More Jobs Lost in June than Expected

More Jobs Lost in June than Expected


If we’re headed towards economic recovery, the path is unlikely to be a smooth one. At least that’s what June’s unemployment numbers indicate as the nation lost 467,000 jobs, more than 100,000 above estimates.

With unemployment now at 9.5%, a 26 year high, most economists foresee double-digit unemployment before the end of the year with numbers continuing to rise into 2010 before beginning to creep back down. Of course, when you figure in all those who’ve given up looking for a job and those who’ve had to settle for low-paying part-time jobs, the real unemployment rate is closer to 16.5%.

That’s a lot of unemployment for the economy to absorb. Given that some jobs aren’t coming back (automotive for instance) and others will have to come back from new sources (Linens n’ Things, Circuit City, etc.), there is no reason to think any recovery will be quick or easy. I suspect economists will be regularly confounded and estimates will be regularly wrong.

The hope is that, all-and-all, the economy trends upwards. We can handle a few bumps, I’m not sure we’d fare well under a long depression.

  • Trescml

    The economy is weak and from a job perspective the improvement in 2010 is likely to be fairly tepid. Of course whenever we finally get serious about the budget deficit (assuming that day comes), the economy will need to be strong to absorb that impact.

  • kranky kritter

    Oh, I’m sure another 2 to 4 years of the government spending 13 or 14 dollars for every 10 it collects will have nothing but positive effects.

    The rest of the world will probably be eager to continue to accept the grossly inflated supply of dollars without the dollar’s value continuing its long slide.

    I would make no troubling conclusions from the fact that television is now littered with commercials asking people to mail them their “junk gold” for a “fair price.”

    We live in the best of all possible worlds. Serenity now. I will gladly give you a California IOU Tuesday for a hamburger today.

  • gerryf

    Wow, another jobless recovery? This is what the policies of the last 30+ years have wrought. “Free” trade and coporate tax policies that mask the reason behind them–make it cheaper for corporations to ship jobs overseas.

    Recessions have become a necessary componant in the corporate playbook–they are excuses to shed jobs.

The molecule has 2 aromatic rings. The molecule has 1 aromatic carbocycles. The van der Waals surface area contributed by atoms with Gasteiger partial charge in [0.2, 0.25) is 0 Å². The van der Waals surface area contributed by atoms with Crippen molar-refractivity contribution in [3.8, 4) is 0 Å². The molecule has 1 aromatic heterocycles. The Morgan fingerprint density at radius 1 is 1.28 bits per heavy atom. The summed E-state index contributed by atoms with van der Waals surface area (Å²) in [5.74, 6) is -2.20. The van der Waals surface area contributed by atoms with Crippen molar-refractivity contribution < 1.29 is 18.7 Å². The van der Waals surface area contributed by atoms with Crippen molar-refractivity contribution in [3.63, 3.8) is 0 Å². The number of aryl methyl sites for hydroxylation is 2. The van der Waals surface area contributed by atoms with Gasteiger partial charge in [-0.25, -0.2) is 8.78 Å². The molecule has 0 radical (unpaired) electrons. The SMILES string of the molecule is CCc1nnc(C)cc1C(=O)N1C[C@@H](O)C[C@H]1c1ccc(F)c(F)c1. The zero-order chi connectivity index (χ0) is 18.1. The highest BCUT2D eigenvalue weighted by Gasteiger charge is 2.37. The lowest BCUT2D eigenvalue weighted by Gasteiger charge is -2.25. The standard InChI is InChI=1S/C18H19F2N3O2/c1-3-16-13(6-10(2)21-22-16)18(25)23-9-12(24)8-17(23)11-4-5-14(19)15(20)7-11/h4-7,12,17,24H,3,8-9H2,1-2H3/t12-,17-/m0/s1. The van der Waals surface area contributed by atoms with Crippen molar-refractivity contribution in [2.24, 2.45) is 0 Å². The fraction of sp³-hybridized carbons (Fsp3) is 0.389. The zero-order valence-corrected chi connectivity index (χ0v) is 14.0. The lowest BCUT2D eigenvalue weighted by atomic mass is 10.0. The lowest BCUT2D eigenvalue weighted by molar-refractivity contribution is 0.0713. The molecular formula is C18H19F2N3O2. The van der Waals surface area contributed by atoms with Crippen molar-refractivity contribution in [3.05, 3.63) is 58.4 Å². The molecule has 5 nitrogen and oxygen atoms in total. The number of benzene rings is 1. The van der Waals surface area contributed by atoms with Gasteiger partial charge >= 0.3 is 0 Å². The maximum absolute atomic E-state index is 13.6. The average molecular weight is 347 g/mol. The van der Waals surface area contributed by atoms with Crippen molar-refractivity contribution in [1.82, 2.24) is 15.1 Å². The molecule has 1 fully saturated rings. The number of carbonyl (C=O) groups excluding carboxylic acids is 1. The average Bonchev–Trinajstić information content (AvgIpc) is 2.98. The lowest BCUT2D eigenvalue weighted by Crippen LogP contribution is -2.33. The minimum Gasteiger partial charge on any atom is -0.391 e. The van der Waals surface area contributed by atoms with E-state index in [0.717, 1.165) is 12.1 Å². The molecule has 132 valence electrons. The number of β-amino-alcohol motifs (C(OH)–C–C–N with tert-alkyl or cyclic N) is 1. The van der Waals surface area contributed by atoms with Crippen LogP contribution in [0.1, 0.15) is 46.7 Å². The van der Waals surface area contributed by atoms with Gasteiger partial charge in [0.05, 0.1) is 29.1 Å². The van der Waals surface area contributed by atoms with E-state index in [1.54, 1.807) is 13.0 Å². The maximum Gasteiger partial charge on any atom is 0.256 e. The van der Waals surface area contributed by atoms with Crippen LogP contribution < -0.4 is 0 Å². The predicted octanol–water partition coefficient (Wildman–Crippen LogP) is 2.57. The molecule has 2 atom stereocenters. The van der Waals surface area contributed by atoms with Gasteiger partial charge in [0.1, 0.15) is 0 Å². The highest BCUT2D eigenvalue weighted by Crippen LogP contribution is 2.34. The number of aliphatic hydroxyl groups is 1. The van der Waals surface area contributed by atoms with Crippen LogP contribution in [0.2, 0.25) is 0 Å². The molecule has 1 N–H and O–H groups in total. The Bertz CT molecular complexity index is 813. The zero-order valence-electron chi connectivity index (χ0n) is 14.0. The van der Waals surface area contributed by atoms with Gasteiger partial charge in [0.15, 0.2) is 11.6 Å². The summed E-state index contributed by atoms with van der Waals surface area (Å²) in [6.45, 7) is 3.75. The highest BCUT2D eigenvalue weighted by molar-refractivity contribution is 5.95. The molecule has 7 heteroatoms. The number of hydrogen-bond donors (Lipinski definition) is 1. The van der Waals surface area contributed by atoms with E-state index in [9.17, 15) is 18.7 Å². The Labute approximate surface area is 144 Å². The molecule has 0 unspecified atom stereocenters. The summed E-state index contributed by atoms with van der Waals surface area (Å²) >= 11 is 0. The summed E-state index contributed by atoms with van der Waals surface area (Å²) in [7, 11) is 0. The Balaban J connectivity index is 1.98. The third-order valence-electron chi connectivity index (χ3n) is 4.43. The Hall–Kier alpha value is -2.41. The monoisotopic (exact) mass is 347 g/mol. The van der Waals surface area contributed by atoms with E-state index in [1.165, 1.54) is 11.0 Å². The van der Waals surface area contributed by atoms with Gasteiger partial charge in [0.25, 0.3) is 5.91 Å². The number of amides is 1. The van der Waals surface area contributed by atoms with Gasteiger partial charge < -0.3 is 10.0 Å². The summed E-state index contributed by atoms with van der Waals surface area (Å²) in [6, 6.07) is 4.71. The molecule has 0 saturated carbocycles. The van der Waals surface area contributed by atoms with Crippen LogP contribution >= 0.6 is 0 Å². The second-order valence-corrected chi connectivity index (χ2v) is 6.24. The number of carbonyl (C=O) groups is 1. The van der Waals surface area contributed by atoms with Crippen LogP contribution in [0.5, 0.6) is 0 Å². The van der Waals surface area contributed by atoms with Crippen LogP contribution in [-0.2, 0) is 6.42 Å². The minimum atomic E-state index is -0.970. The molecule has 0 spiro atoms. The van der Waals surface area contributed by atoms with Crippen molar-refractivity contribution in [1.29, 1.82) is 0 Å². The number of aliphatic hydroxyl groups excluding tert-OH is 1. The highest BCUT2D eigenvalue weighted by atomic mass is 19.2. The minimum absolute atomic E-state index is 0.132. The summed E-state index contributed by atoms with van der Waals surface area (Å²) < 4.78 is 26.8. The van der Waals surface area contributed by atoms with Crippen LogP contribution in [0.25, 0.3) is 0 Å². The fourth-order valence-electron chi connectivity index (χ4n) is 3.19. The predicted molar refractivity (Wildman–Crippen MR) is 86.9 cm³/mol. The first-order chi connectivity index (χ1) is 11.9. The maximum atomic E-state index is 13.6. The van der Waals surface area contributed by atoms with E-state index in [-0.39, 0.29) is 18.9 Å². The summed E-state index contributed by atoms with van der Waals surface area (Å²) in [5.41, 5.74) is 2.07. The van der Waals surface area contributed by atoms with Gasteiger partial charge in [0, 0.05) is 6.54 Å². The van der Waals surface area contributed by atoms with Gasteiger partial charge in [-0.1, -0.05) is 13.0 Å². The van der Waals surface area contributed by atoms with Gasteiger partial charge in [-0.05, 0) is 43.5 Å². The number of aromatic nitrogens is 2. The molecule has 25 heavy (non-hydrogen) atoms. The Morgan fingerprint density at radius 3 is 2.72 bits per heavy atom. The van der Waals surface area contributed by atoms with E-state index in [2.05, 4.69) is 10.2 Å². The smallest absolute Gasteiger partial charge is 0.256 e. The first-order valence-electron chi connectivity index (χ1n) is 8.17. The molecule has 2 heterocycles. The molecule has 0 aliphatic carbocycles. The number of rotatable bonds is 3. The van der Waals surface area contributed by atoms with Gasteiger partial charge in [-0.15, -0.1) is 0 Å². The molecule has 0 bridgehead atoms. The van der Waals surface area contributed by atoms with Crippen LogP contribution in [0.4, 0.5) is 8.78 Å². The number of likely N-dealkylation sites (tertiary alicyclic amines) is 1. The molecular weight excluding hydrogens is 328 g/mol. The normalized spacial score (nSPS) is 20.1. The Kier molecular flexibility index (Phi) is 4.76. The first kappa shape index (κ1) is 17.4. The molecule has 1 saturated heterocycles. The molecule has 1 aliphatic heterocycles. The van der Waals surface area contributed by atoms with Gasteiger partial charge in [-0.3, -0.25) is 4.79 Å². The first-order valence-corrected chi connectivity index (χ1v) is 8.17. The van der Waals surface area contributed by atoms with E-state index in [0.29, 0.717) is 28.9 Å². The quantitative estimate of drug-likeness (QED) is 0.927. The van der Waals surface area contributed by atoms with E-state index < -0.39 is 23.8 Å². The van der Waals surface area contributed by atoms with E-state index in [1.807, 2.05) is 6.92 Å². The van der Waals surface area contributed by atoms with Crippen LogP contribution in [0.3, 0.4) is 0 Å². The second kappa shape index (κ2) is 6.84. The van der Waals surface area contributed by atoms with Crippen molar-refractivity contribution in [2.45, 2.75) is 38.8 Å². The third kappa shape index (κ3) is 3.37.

Yep, we get a lot of things cheaper, but no one will have any money to buy them and the standard of living just keeps falling.

  • kranky kritter

    Gerry, I’m curious. What policies do you imagine would preserve domestic jobs?

    What’s the motivation for any corporation to HQ and operate here in America unless the nature of their industry practically dictates it?

    And, as native America businesses become progressively more foreign owned, what motive do they have NOT to respond to unfavorable policy changes with some sort of flight.

    For the sake of this discussion, I will cheerfully stipulate the utter wrongness of all GOP policies that you believe contributed to the fix our nation is now in. So please try to answer the above questions without detouring into any rants about that.

    Just tell us what you think the gov’t should do now. Be specific.

  • Simon

    Kind of throws a different light on this, doesn’t it?

  • gerryf


    I did not say GOP policies.

    I simply would like the US to practice the same policies that other nations practice when protecting their homegrown businesses. It matters not a lick to me if a company is foreign or local owned — a corporation is not a citizen and has not obligation to its country of origin or ownership.

    As such, government ought to be looking out for the interests of itself and the interests of its citizens.

    Does that sound like protectionism? You betcha, and I do not apologize for that. The US practices one-way free trade while the rest of the world bars or limits our products from being sold their.

    Why wouldn’t a corporation build in another land when they can ship to the US for nothing, employ workers at 1/10 or less than what it costs to employ a worker here?

    China fixes its currency, dumps products for below cost, limits the number of products that can be sold, imposes tarriffs, has state healthcare so as to not burden its businesses.

    It’s a start.

  • Mike A

    I will go back to a point from a previous post:

    S. Korea is a modern, industrialized nation with very high costs of living (comparable to the more expensive areas of the US). Yet they successfully design, develop and build many of their products internally (Samsung, LG, Hyundai) and are successful in exporting these goods around the world. This country possesses very little natural resources, thereby requiring substantial imports to sustain any manufacturing (including energy), yet they run trade surpluses. Exports are the true revenue for their economy. Nothing dictates that Samsung TV’s , LG cell phones or Hyundai cars need to be manufactured in S. Korea. In fact you could argue they shouldn’t be manufacturing anything there..yet they are.